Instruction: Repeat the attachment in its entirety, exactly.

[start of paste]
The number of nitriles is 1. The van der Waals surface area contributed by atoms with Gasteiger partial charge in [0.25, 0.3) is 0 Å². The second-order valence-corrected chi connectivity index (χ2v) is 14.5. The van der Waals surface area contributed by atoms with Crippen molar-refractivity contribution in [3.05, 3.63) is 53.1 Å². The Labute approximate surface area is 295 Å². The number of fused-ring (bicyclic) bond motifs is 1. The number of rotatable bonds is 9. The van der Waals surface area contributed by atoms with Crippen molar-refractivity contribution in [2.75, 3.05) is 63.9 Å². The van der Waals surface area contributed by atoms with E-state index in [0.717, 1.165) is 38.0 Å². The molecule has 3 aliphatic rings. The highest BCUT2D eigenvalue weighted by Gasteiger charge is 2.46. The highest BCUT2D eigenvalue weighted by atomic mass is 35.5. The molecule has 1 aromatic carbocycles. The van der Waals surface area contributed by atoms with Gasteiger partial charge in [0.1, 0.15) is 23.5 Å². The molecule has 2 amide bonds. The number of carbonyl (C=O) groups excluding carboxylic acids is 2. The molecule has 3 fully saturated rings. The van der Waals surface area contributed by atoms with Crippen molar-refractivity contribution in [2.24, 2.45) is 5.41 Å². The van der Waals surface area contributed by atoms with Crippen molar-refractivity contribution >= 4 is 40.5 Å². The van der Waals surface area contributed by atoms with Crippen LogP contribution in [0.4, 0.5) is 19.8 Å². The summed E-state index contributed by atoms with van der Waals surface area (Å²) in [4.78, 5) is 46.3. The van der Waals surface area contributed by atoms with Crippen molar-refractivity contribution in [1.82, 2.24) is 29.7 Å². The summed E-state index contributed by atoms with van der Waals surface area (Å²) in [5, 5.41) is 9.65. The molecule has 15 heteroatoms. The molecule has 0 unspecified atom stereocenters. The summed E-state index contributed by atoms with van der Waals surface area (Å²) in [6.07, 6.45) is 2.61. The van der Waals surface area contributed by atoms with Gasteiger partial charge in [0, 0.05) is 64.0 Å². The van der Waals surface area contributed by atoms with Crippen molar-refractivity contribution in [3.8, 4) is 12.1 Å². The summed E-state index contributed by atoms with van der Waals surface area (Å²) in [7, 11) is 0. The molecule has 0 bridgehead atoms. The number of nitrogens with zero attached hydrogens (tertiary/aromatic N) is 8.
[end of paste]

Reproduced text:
The number of nitriles is 1. The van der Waals surface area contributed by atoms with Gasteiger partial charge in [0.25, 0.3) is 0 Å². The second-order valence-corrected chi connectivity index (χ2v) is 14.5. The van der Waals surface area contributed by atoms with Crippen molar-refractivity contribution in [3.05, 3.63) is 53.1 Å². The Labute approximate surface area is 295 Å². The number of fused-ring (bicyclic) bond motifs is 1. The number of rotatable bonds is 9. The van der Waals surface area contributed by atoms with Crippen molar-refractivity contribution in [2.75, 3.05) is 63.9 Å². The van der Waals surface area contributed by atoms with E-state index in [0.717, 1.165) is 38.0 Å². The molecule has 3 aliphatic rings. The highest BCUT2D eigenvalue weighted by Gasteiger charge is 2.46. The highest BCUT2D eigenvalue weighted by atomic mass is 35.5. The molecule has 1 aromatic carbocycles. The van der Waals surface area contributed by atoms with Gasteiger partial charge in [0.1, 0.15) is 23.5 Å². The molecule has 2 amide bonds. The number of carbonyl (C=O) groups excluding carboxylic acids is 2. The molecule has 3 fully saturated rings. The van der Waals surface area contributed by atoms with Crippen molar-refractivity contribution in [2.24, 2.45) is 5.41 Å². The van der Waals surface area contributed by atoms with Crippen molar-refractivity contribution >= 4 is 40.5 Å². The van der Waals surface area contributed by atoms with Crippen LogP contribution in [0.4, 0.5) is 19.8 Å². The summed E-state index contributed by atoms with van der Waals surface area (Å²) in [4.78, 5) is 46.3. The van der Waals surface area contributed by atoms with Crippen molar-refractivity contribution in [1.82, 2.24) is 29.7 Å². The summed E-state index contributed by atoms with van der Waals surface area (Å²) in [5, 5.41) is 9.65. The molecule has 15 heteroatoms. The molecule has 0 unspecified atom stereocenters. The summed E-state index contributed by atoms with van der Waals surface area (Å²) in [6.07, 6.45) is 2.61. The van der Waals surface area contributed by atoms with Gasteiger partial charge in [0, 0.05) is 64.0 Å². The van der Waals surface area contributed by atoms with Crippen molar-refractivity contribution in [3.8, 4) is 12.1 Å². The summed E-state index contributed by atoms with van der Waals surface area (Å²) in [7, 11) is 0. The molecule has 0 bridgehead atoms. The number of nitrogens with zero attached hydrogens (tertiary/aromatic N) is 8.